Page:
ABUJA (Reuters) - Nigeria’s upper house of parliament plans to investigate an alleged $3.5 billion fuel subsidy fund at state-oil firm NNPC, lawmakers said on Tuesday.
The Senate alleges NNPC used the fund to subside the price of imported petrol without the house’s approval, the lawmakers said.
Fuel subsidies are a contentious issue in Nigeria, where prices are kept artificially low at 145 naira ($0.48) per litre, often as a populist tool.
That has meant that as fuel prices increase globally, it has become unprofitable for private petrol marketers to import, forcing NNPC to step in to prevent major shortages.
However, state oil firm money spent on subsidies is meant to be included in Nigeria’s national budget, subject to approval by the national assembly.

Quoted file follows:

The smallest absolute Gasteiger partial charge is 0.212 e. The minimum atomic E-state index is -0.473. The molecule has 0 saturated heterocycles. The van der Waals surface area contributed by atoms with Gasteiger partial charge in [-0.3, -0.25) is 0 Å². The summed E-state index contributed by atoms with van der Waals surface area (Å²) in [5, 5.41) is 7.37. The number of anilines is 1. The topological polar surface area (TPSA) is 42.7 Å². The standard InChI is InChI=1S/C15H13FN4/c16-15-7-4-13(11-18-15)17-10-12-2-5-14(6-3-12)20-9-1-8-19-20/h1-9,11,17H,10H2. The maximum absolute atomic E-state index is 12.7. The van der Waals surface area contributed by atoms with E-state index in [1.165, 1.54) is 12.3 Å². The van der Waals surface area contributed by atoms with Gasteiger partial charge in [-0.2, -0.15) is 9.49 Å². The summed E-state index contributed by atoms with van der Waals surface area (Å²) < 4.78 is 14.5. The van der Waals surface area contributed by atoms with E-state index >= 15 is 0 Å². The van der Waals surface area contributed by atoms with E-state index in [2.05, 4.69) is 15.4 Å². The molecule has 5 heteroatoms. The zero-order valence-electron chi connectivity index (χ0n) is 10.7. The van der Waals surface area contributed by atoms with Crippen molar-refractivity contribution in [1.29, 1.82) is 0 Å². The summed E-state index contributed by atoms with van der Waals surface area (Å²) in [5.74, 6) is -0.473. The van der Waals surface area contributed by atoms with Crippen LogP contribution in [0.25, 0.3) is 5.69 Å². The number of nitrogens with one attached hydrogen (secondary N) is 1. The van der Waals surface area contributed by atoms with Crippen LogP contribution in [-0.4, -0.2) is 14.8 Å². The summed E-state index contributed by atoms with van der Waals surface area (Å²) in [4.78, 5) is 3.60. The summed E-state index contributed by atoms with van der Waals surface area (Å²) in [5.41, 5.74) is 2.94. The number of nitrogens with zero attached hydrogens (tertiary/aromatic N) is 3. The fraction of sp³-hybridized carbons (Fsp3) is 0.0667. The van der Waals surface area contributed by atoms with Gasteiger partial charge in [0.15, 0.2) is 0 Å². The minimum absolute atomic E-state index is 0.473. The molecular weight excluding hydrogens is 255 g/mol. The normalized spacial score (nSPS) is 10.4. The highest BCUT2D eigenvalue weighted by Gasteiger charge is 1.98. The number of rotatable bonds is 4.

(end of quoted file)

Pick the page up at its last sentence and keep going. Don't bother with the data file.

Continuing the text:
The Senate President, Bukola Saraki, said parliament would set up a committee to look into the issue.
A spokesman for NNPC said the oil company would await a decision from lawmakers and then decide how to respond.
“We have to call for the resolution (by the Senate), analyse it and respond accordingly,” he said.
In April, the Senate said the state oil firm illegally paid 216 billion naira ($707 million) in fuel subsidies in 2017, which should be reimbursed to the government.
Fuel shortages are a recurrent issue in Nigeria’s energy sector due to the country’s limited refining base and its cap on prices. This often creates long queues lasting hours at petrol stations whenever there is talk of fuel price increases.
Reporting by Camillus Eboh; Writing by Chijioke Ohuocha; Editing by Susan Fenton and Adrian Croft